The Best of Times

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CC Image courtesy of Ibliskov - Flucтuaт Nεc Mεяgiтuя on FlickrI’d been looking forward to the party. Tristan would be there, and Tobias. We’d demolish the canapé supply and drink too much cheap white wine. Tobias would make a passing remark about clothing, sparking a fit of anxiety from Tristan about his branded jumper, and I’d reassure him it was fine. Twice.

 

We’d cross the road to the neighbouring pub. Tristan would order doubles in place of my usual single. We’d bump into someone I went on a couple of dates with once and Tristan would ask, ‘What’s the deal with that guy?’ Twice.

 

I’d say or do something daft.

‘You’re really great,’ he’d say, laughing and clinking glasses.

 

We’d hug and I’d say:

‘I’ll miss you when you go to New York!’

And he’d tell me to come visit.

 

Out on the pavement, we hug again.

‘I always want people to be more like you,’ I say, ‘cos that makes them a better person.’

‘You’re really great,’ he says again.
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Later, in the casino, over champagne, we lose money and laugh about it.

 

Later still, in the crowded bar, he kisses me. Light, tender and unexpected.

‘Tristan…?’

I meet his eye. He looks happy and drunk and takes my hand, tight, beneath the table. We rest our heads together.
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Resolution and Independence

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CC Image courtesy of comedy_nose on FlickrBasically you’re fucked, is the gist of the Wikihow article, ‘How to get over a crush on your coworker’.

Friday I go into work with a slight hangover and a firm resolution. The night before was the work summer party, which meant two hours of trying not to make eye contact with either Tristan or Tobias. I can’t begin to tell you how much fun it was.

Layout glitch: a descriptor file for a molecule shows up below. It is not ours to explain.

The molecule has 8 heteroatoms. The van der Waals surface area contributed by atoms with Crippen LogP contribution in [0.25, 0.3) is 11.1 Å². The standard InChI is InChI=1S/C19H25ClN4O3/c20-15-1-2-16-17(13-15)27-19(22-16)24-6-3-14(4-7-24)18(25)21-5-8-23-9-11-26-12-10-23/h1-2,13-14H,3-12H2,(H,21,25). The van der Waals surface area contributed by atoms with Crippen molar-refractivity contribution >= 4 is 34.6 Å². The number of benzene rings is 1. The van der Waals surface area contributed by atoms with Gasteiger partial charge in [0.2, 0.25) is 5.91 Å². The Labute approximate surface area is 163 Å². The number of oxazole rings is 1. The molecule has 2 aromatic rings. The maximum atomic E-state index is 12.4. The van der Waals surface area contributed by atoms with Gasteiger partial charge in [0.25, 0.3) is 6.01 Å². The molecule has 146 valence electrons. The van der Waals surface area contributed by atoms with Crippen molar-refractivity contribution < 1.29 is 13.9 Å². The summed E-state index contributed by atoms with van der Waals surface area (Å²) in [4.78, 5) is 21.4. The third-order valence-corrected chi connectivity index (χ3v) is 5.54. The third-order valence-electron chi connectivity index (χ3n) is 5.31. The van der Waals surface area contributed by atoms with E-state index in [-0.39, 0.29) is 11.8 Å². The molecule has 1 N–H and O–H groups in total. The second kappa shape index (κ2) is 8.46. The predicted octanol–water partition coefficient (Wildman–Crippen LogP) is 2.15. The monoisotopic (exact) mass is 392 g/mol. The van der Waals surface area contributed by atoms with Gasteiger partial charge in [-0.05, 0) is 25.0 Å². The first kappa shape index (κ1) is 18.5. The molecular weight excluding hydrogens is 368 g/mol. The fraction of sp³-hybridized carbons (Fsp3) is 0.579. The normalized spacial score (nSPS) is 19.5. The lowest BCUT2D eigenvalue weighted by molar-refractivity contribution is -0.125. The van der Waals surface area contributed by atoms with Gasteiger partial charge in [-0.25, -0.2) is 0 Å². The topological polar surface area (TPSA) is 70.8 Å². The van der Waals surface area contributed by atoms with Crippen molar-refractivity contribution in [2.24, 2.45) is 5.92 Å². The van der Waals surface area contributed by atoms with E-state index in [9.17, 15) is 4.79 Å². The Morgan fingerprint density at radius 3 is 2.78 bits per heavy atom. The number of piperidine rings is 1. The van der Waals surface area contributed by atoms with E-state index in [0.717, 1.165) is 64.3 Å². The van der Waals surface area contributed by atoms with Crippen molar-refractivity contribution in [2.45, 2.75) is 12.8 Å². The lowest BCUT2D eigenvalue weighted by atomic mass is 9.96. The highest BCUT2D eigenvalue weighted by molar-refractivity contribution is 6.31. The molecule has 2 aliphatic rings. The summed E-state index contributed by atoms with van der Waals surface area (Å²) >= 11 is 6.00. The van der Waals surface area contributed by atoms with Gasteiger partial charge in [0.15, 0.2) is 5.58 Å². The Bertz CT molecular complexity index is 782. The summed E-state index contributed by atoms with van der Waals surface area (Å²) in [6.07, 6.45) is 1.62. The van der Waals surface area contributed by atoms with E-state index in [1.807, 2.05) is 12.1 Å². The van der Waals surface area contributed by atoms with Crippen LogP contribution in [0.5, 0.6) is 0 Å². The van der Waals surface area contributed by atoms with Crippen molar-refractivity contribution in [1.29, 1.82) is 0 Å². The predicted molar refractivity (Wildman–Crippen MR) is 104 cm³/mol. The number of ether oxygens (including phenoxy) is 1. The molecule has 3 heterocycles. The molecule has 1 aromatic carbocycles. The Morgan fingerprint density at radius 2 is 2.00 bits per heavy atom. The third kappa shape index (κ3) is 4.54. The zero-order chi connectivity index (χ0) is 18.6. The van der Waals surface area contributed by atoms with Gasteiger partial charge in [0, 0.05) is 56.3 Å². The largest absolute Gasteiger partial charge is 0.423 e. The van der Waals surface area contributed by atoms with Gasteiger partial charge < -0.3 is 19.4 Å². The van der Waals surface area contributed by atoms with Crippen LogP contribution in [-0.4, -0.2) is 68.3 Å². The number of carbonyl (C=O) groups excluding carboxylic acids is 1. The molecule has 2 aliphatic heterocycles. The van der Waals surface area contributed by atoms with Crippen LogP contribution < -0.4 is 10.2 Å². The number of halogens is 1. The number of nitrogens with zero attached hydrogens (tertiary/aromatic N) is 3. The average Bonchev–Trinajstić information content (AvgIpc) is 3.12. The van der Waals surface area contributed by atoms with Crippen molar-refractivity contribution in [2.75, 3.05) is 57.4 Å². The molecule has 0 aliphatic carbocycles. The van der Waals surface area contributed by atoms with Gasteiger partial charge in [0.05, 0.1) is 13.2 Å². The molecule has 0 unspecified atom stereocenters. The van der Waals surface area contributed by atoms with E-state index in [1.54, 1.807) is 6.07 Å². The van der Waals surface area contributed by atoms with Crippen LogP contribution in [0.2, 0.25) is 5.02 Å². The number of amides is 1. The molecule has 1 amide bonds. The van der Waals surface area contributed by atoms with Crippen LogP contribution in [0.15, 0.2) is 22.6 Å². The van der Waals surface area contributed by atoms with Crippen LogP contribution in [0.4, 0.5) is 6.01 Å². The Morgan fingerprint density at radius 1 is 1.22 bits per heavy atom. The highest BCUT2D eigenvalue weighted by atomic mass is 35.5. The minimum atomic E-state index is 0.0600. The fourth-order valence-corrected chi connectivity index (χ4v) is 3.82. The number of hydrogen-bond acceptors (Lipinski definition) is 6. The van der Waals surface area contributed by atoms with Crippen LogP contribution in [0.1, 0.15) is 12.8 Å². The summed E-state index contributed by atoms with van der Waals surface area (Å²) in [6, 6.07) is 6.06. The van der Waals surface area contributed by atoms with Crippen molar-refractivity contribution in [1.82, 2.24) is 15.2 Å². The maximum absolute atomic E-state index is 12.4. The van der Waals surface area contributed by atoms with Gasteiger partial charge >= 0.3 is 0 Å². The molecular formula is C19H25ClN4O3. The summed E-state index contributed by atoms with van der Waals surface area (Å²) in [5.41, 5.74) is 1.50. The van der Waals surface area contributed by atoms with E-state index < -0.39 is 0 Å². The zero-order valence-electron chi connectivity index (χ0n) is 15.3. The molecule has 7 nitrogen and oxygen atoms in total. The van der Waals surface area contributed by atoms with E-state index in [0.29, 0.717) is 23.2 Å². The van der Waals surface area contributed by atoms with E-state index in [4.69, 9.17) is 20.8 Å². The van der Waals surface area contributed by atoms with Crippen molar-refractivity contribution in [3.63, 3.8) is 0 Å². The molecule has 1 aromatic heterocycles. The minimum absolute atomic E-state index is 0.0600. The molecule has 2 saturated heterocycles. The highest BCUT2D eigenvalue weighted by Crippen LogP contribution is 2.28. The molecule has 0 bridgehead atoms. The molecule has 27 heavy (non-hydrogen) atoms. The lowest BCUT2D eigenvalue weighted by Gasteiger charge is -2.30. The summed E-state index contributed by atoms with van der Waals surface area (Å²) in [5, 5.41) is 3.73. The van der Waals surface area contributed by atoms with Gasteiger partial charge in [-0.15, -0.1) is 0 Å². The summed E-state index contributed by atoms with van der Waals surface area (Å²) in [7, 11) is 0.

I keep my eyes fixed on the screen as Tristan chats to a couple of colleagues sitting close by. I hear him say he’ll get his exam results that evening, but don’t look up. I am not going to end up in one of those conversations with him where we’re laughing so much we can’t breathe. I am–

‘Anna.’ He’s coming over. ‘Hey. So, did you go to the club afterwards?’

‘Yes.’

‘You did?!’

‘Yes.’

‘Amazing!’

He puts out his hand to high five me and meets limp fingers. If this whole not meeting him halfway thing is supposed to make me feel better, it isn’t working.

I think he’s about to leave but then he steers the conversation in a different direction. Minutes later we’re laughing so much there’s no point trying to continue and he does leave.

Later that night I’m on a train homeward bound, catching up on phone admin. The message I sent Tristan the night before asking if he was still at the party is before my eyes. A thought occurs to me and I start typing. Moments later, a reply: he passed his exams with flying colours and is out celebrating. I send back congratulations, stow my phone away and stare out of the train window, feeling my eyes prick with tears.

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Carbon Copy

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I hit the forward button and type:

WHAT DOES THIS MEAN?

Beatrice comes back minutes later:

I wondered if you’d react.

Of course I’d bloody react!

Her advice is not to go.

*

Two weeks earlier…

The first thing I see is a status update: he’s leaving the company, leaving London, moving up north. I don’t know what he’s doing there (getting married and having babies probably) and it doesn’t really matter.

 

As the leaving date approaches, I think of him occasionally. It’s sad, the way things have turned out. Given what happened, I can’t but think badly of the guy, and I’d much rather think well of him.